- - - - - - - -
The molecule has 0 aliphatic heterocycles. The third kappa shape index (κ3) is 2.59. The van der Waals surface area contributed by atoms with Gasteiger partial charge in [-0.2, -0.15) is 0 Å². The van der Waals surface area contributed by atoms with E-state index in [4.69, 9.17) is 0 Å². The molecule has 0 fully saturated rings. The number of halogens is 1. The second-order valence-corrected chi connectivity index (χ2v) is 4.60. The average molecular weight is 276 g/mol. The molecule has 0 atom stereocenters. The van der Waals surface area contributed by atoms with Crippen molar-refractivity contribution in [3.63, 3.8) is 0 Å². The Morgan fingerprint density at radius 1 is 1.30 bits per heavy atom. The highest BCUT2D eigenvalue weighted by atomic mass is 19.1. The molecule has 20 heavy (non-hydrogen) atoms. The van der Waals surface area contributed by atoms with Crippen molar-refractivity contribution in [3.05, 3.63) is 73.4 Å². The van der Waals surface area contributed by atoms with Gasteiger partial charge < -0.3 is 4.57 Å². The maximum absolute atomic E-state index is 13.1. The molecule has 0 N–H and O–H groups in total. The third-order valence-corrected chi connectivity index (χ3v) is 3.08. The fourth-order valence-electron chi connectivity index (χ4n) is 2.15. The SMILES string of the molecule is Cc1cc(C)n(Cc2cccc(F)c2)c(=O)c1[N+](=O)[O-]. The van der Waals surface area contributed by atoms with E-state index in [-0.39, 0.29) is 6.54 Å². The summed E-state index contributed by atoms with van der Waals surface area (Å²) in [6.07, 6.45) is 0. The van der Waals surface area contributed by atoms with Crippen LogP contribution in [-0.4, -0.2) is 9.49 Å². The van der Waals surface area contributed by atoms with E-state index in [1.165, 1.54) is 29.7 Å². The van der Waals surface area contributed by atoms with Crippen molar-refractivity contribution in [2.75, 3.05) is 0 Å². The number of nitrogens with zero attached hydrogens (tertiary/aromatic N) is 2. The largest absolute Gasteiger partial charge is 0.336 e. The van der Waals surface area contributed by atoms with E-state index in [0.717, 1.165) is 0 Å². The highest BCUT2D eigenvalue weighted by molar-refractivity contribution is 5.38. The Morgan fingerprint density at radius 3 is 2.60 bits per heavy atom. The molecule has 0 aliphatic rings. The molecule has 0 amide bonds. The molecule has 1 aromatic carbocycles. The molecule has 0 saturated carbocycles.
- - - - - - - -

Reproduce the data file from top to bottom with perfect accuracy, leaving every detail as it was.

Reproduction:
The molecule has 0 aliphatic heterocycles. The third kappa shape index (κ3) is 2.59. The van der Waals surface area contributed by atoms with Gasteiger partial charge in [-0.2, -0.15) is 0 Å². The van der Waals surface area contributed by atoms with E-state index in [4.69, 9.17) is 0 Å². The molecule has 0 fully saturated rings. The number of halogens is 1. The second-order valence-corrected chi connectivity index (χ2v) is 4.60. The average molecular weight is 276 g/mol. The molecule has 0 atom stereocenters. The van der Waals surface area contributed by atoms with Crippen molar-refractivity contribution in [3.63, 3.8) is 0 Å². The Morgan fingerprint density at radius 1 is 1.30 bits per heavy atom. The highest BCUT2D eigenvalue weighted by atomic mass is 19.1. The molecule has 20 heavy (non-hydrogen) atoms. The van der Waals surface area contributed by atoms with Crippen molar-refractivity contribution in [3.05, 3.63) is 73.4 Å². The van der Waals surface area contributed by atoms with Gasteiger partial charge < -0.3 is 4.57 Å². The maximum absolute atomic E-state index is 13.1. The molecule has 0 N–H and O–H groups in total. The third-order valence-corrected chi connectivity index (χ3v) is 3.08. The fourth-order valence-electron chi connectivity index (χ4n) is 2.15. The SMILES string of the molecule is Cc1cc(C)n(Cc2cccc(F)c2)c(=O)c1[N+](=O)[O-]. The van der Waals surface area contributed by atoms with E-state index in [-0.39, 0.29) is 6.54 Å². The summed E-state index contributed by atoms with van der Waals surface area (Å²) in [6.07, 6.45) is 0. The van der Waals surface area contributed by atoms with Crippen LogP contribution in [-0.4, -0.2) is 9.49 Å². The van der Waals surface area contributed by atoms with E-state index in [1.165, 1.54) is 29.7 Å². The van der Waals surface area contributed by atoms with Crippen molar-refractivity contribution in [2.75, 3.05) is 0 Å². The number of nitrogens with zero attached hydrogens (tertiary/aromatic N) is 2. The largest absolute Gasteiger partial charge is 0.336 e. The van der Waals surface area contributed by atoms with E-state index in [0.717, 1.165) is 0 Å². The highest BCUT2D eigenvalue weighted by molar-refractivity contribution is 5.38. The Morgan fingerprint density at radius 3 is 2.60 bits per heavy atom. The molecule has 0 aliphatic rings. The molecule has 0 amide bonds. The molecule has 1 aromatic carbocycles. The molecule has 0 saturated carbocycles.